Riverton Utah Stake Relief Society

Provident Living


May 2008

Volume 1; Issue 3

President Mickelsen …

… has taught that there are valuable spiritual rewards associated with gardening, even when financial rewards may not be apparent.

Self reliance & Home gardening

President Spencer W. Kimball said: "We encourage you to grow all the food that you feasibly can on your own property. Berry bushes, grapevines, fruit trees-plant them … Grow vegetables and eat them from your own yard. Even those residing in apartments or condominiums can generally grow a little food in pots and planters. Study the best methods of providing your own foods. Make your garden ... neat and attractive as well as productive. If there are children in your home, involve them in the process with assigned responsibilities· (Ensign, May 1976, 124).

Stake Gardening

Have gardening questions? Call our Stake Gardening Specialist: Brother Larry Scott

(before 8:00 pm) 801-254-0521

Riverton Utah Stake Relief Society Provident Living Conference

Thank-you to all who participated in the Relief Society Provident Living Conference.


Mulching is one of the simplest and most beneficial practices you can use in the garden. Mulch is simply a protective layer of a material that is spread on top of the soil. Mulches can either be organic – such as grass clippings, straw, and similar materials – or inorganic – such as stones, brick ships, and plastic. Both organic and inorganic mulches have numerous benefits.

In a vegetable garden, it is best to apply the mulch after the soil has warmed up in the spring. Cool, wet soils may slow down seed germination and increase the decay of seeds and seedlings.

When applied correctly, mulch has the following beneficial effects on plants and soil:

Mulches prevent loss of water from soil by evaporation

Mulches reduce the growth of weeds, when the mulch material is weed-free and applied deeply enough to prevent weed germination or to smother existing weeds.

Mulches keep the soil cooler in the summer and warmer in the winter, thus maintaining a more even soil temperature.

Mulches prevent crusting of the soil surface, thus improving the absorption and movement of water into the soil.

Mulched plants have more roots than plants that are not mulched.

Organic mulches can improve the soil structure. As the mulch decays, the material becomes topsoil. Decaying mulch also adds nutrients to the soil.

Mulch materials can be your yard “trash” such as:

  • grass clippings (not treated with herbicides)

  • leaves (chopped)

  • aged animal manures (horse, chicken, cattle)

  • peat moss

  • compost

  • shredded newspaper

Basic Rules for Home Storage

Rule 1: Store what you eat, and eat what you store.

Rule 2: Rotate your food supply. Eat the old and replace with new food.

Rule 3: Whatever you store, insure it is as nutritious as possible.

Rule 4: Take special care to preserve your food supply.

Rule 5: Learn to grow a garden now before any hard times come.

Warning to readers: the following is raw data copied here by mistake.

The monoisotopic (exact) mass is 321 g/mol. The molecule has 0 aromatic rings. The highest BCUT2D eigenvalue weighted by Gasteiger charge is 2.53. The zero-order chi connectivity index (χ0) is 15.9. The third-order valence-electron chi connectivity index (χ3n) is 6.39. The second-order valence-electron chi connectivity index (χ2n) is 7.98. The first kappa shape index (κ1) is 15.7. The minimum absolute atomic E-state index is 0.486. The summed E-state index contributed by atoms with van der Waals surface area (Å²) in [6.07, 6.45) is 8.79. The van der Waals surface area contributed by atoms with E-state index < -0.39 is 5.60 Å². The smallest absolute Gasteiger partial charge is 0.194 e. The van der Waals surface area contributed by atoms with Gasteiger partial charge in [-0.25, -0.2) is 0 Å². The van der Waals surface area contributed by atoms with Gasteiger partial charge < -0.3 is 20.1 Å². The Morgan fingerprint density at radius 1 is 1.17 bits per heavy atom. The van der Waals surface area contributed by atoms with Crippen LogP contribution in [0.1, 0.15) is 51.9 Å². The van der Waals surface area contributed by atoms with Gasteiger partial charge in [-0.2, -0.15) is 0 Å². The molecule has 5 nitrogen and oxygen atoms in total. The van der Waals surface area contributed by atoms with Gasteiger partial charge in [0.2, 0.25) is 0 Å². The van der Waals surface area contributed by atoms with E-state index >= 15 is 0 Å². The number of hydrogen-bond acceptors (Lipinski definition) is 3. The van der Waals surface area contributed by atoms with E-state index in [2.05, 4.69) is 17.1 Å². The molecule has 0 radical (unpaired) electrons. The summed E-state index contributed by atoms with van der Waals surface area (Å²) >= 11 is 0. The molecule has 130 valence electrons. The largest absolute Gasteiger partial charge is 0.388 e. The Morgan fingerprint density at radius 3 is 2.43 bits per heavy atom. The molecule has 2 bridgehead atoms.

The Rewards of Home Gardening

Family Unity

Families who work together in a home garden build family unity because they share a common purpose. President Kimball said: "We hope you are making this [gardening project] a family affair, with everyone, even the little ones, assigned to something. There is so much to learn and harvest from your garden, far more than just a crop itself (Ensign, May 1978, 79).

Appreciation of Work

A home garden helps children learn the value of work. After they have helped the family plant a garden and care for it, they will enjoy seeing the results that come from their hard work.


Growing a garden helps us develop confidence as we become better prepared to take care of our own needs. We know that if problems come we can meet them because we have preserved fruit, grown a garden, and planted fruit trees and berry bushes. An added blessing knows that we can also help others in need.

Instruction and Pleasure

A garden reminds us of the beauties of this world our Heavenly Father created for us, and it can give us hours of instruction and pleasure as we witness the miracle of growth. President Spencer W. Kimball said that gardening will "remind us all of the law of the harvest. ... We do reap what we sow. Even if the plot of soil you cultivate, plant, and harvest is a small one, it brings human nature closer to nature as was the case in the beginning with our first parents" (Ensign, May 1978, 77-78).

Reduced Expenses

Home gardening can reduce the cost of living. Eating the food we grow ourselves enables us to save the money we would have spent on food grown by others.

Creamed Peas and New Potatoes

1½ Lbs Small New Potatoes (about 15)

1½ Cup Fresh New Peas

3 Tbl Sliced Green Onion

4 tsp Butter

4 tsp All Purpose Flour

1 Cup Milk

Scrub potatoes, cut off a narrow strip of peel around center of potato. Cook in boiling salted water 15 to 20 minutes; drain. Cook peas and onion in salted water 8 to 15 minutes; drain. Make a white sauce of butter, flour, dash of salt and milk.

Cannery Dates

Murray Cannery (801-266-1460)

Call well in advance to make an appointment.

White Chicken May 6, 7, & 15

Salsa May 9

Black Beans May 13

Tomato Sauce May 20

Diced Tomatoes May 21

Strawberry Jam May 22

Chili May 28

Ground Beef May 29 & 30

Welfare Square Cannery (801-240-7370)

Call well in advance to make an appointment. Reservations begin May 15th

Spaghetti Sauce June

Honey July 9, 10, 14, 15

Sandy Dry Pack Cannery

May 22nd – 1:00 pm to 5:00 pm

June 27th – 9:00 am to 1:00 pm

These times have been reserved for our Stake.

Charity Never Faileth